Another highlight was the Monday afternoon performance of Schubert’s “Winterreise,” featuring the superb Canadian baritone Alexander Dobson.  This treasured song cycle, a meditation on loss, loneliness, and the passing of time, is scored for voice and piano, but Dobson performed it with a string quintet, in a transcription by his friend and fellow Canadian Harold Birston.  In the original piano version, the music has a somewhat close and clustered quality, suggesting the prison of the poet-narrator’s unhappy mind.  The effect of the string quintet was to create a more spacious, enlarged perspective: one saw more clearly the poet move through the landscape of his emotions.  Here, too, the soloist was backed by some of the Festival’s finest musicians (several of whom were also on stage for the bluegrass concert).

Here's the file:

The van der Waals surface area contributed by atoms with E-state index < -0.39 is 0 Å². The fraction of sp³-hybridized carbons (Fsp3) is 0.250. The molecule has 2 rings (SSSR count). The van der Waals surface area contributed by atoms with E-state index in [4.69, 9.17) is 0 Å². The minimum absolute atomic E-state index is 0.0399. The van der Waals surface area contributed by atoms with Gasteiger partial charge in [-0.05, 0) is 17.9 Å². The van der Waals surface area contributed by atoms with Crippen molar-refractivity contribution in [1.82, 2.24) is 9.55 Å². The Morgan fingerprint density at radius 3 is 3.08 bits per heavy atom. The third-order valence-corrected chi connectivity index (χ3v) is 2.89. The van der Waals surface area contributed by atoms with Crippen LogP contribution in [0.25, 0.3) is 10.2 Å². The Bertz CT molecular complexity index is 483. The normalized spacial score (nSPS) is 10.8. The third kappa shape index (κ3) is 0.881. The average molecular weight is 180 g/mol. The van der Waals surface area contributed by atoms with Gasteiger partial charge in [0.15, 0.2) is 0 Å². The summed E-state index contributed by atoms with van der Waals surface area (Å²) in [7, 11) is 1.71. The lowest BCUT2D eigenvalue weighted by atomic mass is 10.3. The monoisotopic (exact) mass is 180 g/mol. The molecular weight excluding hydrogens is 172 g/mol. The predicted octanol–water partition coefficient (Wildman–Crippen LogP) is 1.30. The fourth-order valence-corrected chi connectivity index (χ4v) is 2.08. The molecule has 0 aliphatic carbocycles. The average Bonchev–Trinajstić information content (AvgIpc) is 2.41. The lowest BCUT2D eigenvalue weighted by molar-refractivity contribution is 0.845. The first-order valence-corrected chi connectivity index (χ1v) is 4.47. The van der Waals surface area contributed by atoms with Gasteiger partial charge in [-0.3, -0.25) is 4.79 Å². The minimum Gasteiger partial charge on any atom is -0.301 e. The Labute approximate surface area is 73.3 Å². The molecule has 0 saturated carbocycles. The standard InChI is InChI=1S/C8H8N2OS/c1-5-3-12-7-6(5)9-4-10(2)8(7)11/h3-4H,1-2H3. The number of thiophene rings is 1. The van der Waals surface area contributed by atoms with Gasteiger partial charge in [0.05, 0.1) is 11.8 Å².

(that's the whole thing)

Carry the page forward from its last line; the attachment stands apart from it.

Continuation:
The Festival ends Saturday, July 28.  Two remaining concerts I am especially excited to attend are “Twilight Bach,” at the San Carlos Cathedral, in Monterey, on Thursday, July 25 at 5 pm; and “Viennese Matinée Concertante,” at Sunset Center, Saturday at 11 am.  “Twilight Bach” features two works by Bach, his Orchestral Suite in C Major and his Brandenburg Concerto No. 5, in D Major, as well as three Purcell songs, performed by counter-tenor Robin Blaze.  Blaze was a featured soloist in the opening weekend's concerts.  His beautiful voice has a bell-like purity, with an occasional forced quality of urgency that detracts; I’ve been listening to his gorgeous recording of English songs that I purchased at Sunset Center’s temporary (and quite wonderful) “Bach Boutique,” and am looking forward to hearing his Purcell in the resonant space of the cathedral.

The “Viennese Matinée Concertante” offers some peppy music by Mozart and by Mozart’s father Leopold.  Both concerts feature violinist Emlyn Ngai, one of my Festival favorites, whose pre-Festival recital at the Church in the Forest, with keyboardist Yuko Tanaka, was a winner.

For information about remaining Carmel Bach Festival concerts and ticket availability, contact the Festival office at (831) 624-1521, or visit the Festival’s website.